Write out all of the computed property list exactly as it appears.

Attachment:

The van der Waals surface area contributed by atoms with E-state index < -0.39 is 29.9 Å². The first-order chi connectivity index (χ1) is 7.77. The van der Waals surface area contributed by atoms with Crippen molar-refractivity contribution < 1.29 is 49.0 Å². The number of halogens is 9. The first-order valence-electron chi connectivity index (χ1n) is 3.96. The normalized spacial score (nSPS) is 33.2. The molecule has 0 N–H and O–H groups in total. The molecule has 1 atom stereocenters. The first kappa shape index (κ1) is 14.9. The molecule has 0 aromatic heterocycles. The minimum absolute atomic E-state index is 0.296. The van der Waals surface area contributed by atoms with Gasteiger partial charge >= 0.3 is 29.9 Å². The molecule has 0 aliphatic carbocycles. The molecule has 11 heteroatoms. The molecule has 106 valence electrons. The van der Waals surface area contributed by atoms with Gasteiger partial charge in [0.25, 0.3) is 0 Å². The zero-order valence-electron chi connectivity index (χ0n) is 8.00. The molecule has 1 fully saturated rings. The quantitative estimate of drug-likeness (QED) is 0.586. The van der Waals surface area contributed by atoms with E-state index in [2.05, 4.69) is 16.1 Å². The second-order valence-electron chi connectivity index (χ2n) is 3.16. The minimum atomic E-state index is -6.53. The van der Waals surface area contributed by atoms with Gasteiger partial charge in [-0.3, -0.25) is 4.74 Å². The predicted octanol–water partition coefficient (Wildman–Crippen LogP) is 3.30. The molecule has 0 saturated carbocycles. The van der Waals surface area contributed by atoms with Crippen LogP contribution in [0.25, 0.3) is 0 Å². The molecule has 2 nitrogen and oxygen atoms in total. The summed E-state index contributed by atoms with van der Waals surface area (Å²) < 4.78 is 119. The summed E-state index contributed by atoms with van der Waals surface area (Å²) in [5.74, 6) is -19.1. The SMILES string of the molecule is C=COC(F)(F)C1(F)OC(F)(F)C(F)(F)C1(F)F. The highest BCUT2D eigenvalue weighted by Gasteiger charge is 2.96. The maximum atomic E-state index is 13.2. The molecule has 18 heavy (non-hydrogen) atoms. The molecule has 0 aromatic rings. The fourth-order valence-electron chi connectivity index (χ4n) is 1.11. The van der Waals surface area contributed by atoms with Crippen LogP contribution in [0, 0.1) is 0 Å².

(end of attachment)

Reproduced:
The van der Waals surface area contributed by atoms with E-state index < -0.39 is 29.9 Å². The first-order chi connectivity index (χ1) is 7.77. The van der Waals surface area contributed by atoms with Crippen molar-refractivity contribution < 1.29 is 49.0 Å². The number of halogens is 9. The first-order valence-electron chi connectivity index (χ1n) is 3.96. The normalized spacial score (nSPS) is 33.2. The molecule has 0 N–H and O–H groups in total. The molecule has 1 atom stereocenters. The first kappa shape index (κ1) is 14.9. The molecule has 0 aromatic heterocycles. The minimum absolute atomic E-state index is 0.296. The van der Waals surface area contributed by atoms with Gasteiger partial charge >= 0.3 is 29.9 Å². The molecule has 0 aliphatic carbocycles. The molecule has 11 heteroatoms. The molecule has 106 valence electrons. The van der Waals surface area contributed by atoms with Gasteiger partial charge in [0.25, 0.3) is 0 Å². The zero-order valence-electron chi connectivity index (χ0n) is 8.00. The molecule has 1 fully saturated rings. The quantitative estimate of drug-likeness (QED) is 0.586. The van der Waals surface area contributed by atoms with E-state index in [2.05, 4.69) is 16.1 Å². The second-order valence-electron chi connectivity index (χ2n) is 3.16. The minimum atomic E-state index is -6.53. The van der Waals surface area contributed by atoms with Gasteiger partial charge in [-0.3, -0.25) is 4.74 Å². The predicted octanol–water partition coefficient (Wildman–Crippen LogP) is 3.30. The molecule has 0 saturated carbocycles. The van der Waals surface area contributed by atoms with Crippen LogP contribution in [0.25, 0.3) is 0 Å². The molecule has 2 nitrogen and oxygen atoms in total. The summed E-state index contributed by atoms with van der Waals surface area (Å²) < 4.78 is 119. The summed E-state index contributed by atoms with van der Waals surface area (Å²) in [5.74, 6) is -19.1. The SMILES string of the molecule is C=COC(F)(F)C1(F)OC(F)(F)C(F)(F)C1(F)F. The highest BCUT2D eigenvalue weighted by Gasteiger charge is 2.96. The maximum atomic E-state index is 13.2. The molecule has 18 heavy (non-hydrogen) atoms. The molecule has 0 aromatic rings. The fourth-order valence-electron chi connectivity index (χ4n) is 1.11. The van der Waals surface area contributed by atoms with Crippen LogP contribution in [0, 0.1) is 0 Å².